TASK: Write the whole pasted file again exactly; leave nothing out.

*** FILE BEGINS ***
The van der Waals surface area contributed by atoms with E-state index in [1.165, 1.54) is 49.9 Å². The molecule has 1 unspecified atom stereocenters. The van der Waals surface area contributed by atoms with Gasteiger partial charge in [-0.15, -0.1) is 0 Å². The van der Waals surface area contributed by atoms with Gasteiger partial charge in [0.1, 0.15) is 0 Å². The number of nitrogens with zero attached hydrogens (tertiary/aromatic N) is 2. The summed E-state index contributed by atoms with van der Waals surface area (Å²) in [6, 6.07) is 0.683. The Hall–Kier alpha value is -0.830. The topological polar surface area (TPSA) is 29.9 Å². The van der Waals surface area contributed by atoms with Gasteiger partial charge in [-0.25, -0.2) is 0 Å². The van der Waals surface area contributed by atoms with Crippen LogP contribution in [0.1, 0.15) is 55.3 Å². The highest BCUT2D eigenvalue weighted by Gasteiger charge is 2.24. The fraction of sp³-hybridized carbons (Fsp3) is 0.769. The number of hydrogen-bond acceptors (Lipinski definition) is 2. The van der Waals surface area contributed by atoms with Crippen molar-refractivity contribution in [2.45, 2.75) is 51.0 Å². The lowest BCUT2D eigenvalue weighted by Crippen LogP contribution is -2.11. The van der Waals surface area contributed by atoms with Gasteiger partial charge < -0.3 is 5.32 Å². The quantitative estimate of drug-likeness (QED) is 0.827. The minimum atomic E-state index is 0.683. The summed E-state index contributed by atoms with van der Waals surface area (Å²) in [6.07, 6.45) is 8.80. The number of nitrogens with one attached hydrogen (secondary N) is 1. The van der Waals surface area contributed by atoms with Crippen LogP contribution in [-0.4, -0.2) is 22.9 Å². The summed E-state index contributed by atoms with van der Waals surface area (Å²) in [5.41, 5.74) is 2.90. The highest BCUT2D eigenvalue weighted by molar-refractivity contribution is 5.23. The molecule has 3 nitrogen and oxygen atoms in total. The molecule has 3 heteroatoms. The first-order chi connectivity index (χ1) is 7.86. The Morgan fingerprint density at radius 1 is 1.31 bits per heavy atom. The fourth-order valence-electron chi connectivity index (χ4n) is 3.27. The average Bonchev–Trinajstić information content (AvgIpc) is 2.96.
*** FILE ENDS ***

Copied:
The van der Waals surface area contributed by atoms with E-state index in [1.165, 1.54) is 49.9 Å². The molecule has 1 unspecified atom stereocenters. The van der Waals surface area contributed by atoms with Gasteiger partial charge in [-0.15, -0.1) is 0 Å². The van der Waals surface area contributed by atoms with Gasteiger partial charge in [0.1, 0.15) is 0 Å². The number of nitrogens with zero attached hydrogens (tertiary/aromatic N) is 2. The summed E-state index contributed by atoms with van der Waals surface area (Å²) in [6, 6.07) is 0.683. The Hall–Kier alpha value is -0.830. The topological polar surface area (TPSA) is 29.9 Å². The van der Waals surface area contributed by atoms with Gasteiger partial charge in [-0.25, -0.2) is 0 Å². The van der Waals surface area contributed by atoms with Crippen LogP contribution in [0.1, 0.15) is 55.3 Å². The highest BCUT2D eigenvalue weighted by Gasteiger charge is 2.24. The fraction of sp³-hybridized carbons (Fsp3) is 0.769. The number of hydrogen-bond acceptors (Lipinski definition) is 2. The van der Waals surface area contributed by atoms with Crippen molar-refractivity contribution in [2.45, 2.75) is 51.0 Å². The lowest BCUT2D eigenvalue weighted by Crippen LogP contribution is -2.11. The van der Waals surface area contributed by atoms with Gasteiger partial charge < -0.3 is 5.32 Å². The quantitative estimate of drug-likeness (QED) is 0.827. The minimum atomic E-state index is 0.683. The summed E-state index contributed by atoms with van der Waals surface area (Å²) in [6.07, 6.45) is 8.80. The number of nitrogens with one attached hydrogen (secondary N) is 1. The van der Waals surface area contributed by atoms with Crippen LogP contribution in [-0.4, -0.2) is 22.9 Å². The summed E-state index contributed by atoms with van der Waals surface area (Å²) in [5.41, 5.74) is 2.90. The highest BCUT2D eigenvalue weighted by molar-refractivity contribution is 5.23. The molecule has 3 nitrogen and oxygen atoms in total. The molecule has 3 heteroatoms. The first-order chi connectivity index (χ1) is 7.86. The Morgan fingerprint density at radius 1 is 1.31 bits per heavy atom. The fourth-order valence-electron chi connectivity index (χ4n) is 3.27. The average Bonchev–Trinajstić information content (AvgIpc) is 2.96.